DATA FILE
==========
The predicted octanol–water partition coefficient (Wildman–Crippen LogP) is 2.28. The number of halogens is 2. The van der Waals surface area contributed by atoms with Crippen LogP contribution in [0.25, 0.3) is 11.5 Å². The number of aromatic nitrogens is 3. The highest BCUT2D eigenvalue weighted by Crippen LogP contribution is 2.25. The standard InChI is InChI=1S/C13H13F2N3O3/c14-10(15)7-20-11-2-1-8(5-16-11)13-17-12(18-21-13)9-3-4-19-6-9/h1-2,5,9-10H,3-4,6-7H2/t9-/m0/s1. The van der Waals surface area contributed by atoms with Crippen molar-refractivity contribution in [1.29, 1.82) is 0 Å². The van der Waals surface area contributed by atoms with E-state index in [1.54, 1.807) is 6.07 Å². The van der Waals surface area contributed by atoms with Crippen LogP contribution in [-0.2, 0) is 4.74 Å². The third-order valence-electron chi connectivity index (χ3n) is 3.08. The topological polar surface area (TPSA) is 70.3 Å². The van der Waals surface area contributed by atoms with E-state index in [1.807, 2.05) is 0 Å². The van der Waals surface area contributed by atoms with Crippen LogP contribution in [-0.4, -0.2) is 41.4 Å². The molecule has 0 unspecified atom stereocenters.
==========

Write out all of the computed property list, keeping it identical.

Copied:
The predicted octanol–water partition coefficient (Wildman–Crippen LogP) is 2.28. The number of halogens is 2. The van der Waals surface area contributed by atoms with Crippen LogP contribution in [0.25, 0.3) is 11.5 Å². The number of aromatic nitrogens is 3. The highest BCUT2D eigenvalue weighted by Crippen LogP contribution is 2.25. The standard InChI is InChI=1S/C13H13F2N3O3/c14-10(15)7-20-11-2-1-8(5-16-11)13-17-12(18-21-13)9-3-4-19-6-9/h1-2,5,9-10H,3-4,6-7H2/t9-/m0/s1. The van der Waals surface area contributed by atoms with Crippen molar-refractivity contribution in [1.29, 1.82) is 0 Å². The van der Waals surface area contributed by atoms with E-state index in [1.54, 1.807) is 6.07 Å². The van der Waals surface area contributed by atoms with Crippen LogP contribution in [-0.2, 0) is 4.74 Å². The third-order valence-electron chi connectivity index (χ3n) is 3.08. The topological polar surface area (TPSA) is 70.3 Å². The van der Waals surface area contributed by atoms with E-state index in [1.807, 2.05) is 0 Å². The van der Waals surface area contributed by atoms with Crippen LogP contribution in [-0.4, -0.2) is 41.4 Å². The molecule has 0 unspecified atom stereocenters.